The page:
Insurance managers consistently identify business interruption (BI) as a key concern, and business interruption and supply chain risk as the number one risk facing businesses today. (Allianz 2016 Risk barometer). It is therefore unsurprising that each of the top ten risks in terms of likelihood, as identified by the World Economic Forum’s Global Risks Report 2016, from interstate conflict and involuntary mass migration to data fraud, all pose the threat of business interruption.
Airmic launched a business interruption focus group in 2015, bringing together insurance managers, insurers, brokers, lawyers and loss adjusters to discuss two key challenges faced when purchasing appropriate cover for their BI risk. Firstly, the growing importance of intangible assets to an organisation and the impact of non-damage events means that traditional property damage business interruption can be unfit for purpose. Secondly, the group highlighted a number of fundamental hurdles in purchasing traditional Property Damage Business Interruption (PD/BI) that can leave the organisation lacking
in confidence that its current policy will respond as hoped in the event of a claim. These difficulties can lead to the claims challenges and settlement delays experienced by many Airmic members.
"We are changing the conversation in relation to business interruption. If you mention BI to anyone in the insurance industry, they automatically assume you mean property damage (PD)
BI insurance. We take a broader view of BI risk – anything that interrupts business - whether that is a natural catastrophe event or a cyber-attack, within the boundaries of your own organisation or somewhere in the vast value chain. However, as a property damage event remains the worst loss that many businesses face, and it is the policy that most people buy, we are beginning with the improvement of PD/BI policies, focussing on five key issues that have been around for quite some time.”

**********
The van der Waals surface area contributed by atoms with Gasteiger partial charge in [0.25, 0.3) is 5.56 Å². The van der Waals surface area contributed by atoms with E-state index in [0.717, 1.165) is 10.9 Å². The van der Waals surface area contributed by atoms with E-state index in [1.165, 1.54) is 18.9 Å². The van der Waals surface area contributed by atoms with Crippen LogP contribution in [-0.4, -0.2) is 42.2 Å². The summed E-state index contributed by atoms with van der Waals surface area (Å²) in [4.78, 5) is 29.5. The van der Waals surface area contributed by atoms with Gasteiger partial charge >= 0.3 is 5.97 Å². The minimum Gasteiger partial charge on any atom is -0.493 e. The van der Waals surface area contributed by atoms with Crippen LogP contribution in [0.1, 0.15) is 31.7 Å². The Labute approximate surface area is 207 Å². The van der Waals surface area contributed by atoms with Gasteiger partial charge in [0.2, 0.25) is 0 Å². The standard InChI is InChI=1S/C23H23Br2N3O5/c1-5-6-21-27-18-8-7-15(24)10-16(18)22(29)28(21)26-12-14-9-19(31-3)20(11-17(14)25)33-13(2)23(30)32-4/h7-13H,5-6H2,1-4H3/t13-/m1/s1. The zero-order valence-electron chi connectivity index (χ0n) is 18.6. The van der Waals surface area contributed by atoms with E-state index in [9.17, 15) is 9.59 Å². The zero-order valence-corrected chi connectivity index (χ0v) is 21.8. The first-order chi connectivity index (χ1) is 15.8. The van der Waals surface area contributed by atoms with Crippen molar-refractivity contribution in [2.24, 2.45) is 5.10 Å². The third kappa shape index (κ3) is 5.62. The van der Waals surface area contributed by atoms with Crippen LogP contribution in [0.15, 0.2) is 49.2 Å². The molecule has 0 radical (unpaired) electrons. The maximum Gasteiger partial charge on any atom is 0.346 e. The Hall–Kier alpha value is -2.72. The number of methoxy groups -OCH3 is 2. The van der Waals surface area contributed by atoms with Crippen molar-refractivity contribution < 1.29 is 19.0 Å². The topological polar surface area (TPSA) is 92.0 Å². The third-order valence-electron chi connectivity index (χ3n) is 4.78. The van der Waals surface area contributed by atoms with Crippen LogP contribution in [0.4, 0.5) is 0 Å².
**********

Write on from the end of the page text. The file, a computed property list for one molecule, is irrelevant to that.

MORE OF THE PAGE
Caroline Woolley, Marsh’s Business Interruption Centre of Excellence Global Leader
Airmic and Marsh consider these fundamental hurdles in this paper, addressing the key reasons why purchasing BI cover can be so complex and suggesting practical steps that insurance managers can take to understand their BI risk and increase their confidence in the effectiveness of the cover purchased.
The guidance will look at four areas of difficulty highlighted by Airmic members, and develops the material covered within the Marsh report, ‘Business Interruption Efficacy: Five Key Issues’:
• Ensuring efficient claims settlement.
• Selecting the maximum indemnity period.
• Purchasing relevant supply chain cover.
• Determining the insured values and avoiding underinsurance.
The paper also reflects on how each of the above issues will be affected by the Insurance Act 2015, which will come into force in August 2016.
The challenges and solutions suggested in this paper are the focus of the ongoing work of the Airmic business interruption focus group.
The group will also continue to look at the broader issue of purchasing business interruption that is relevant to the emerging risks facing businesses today.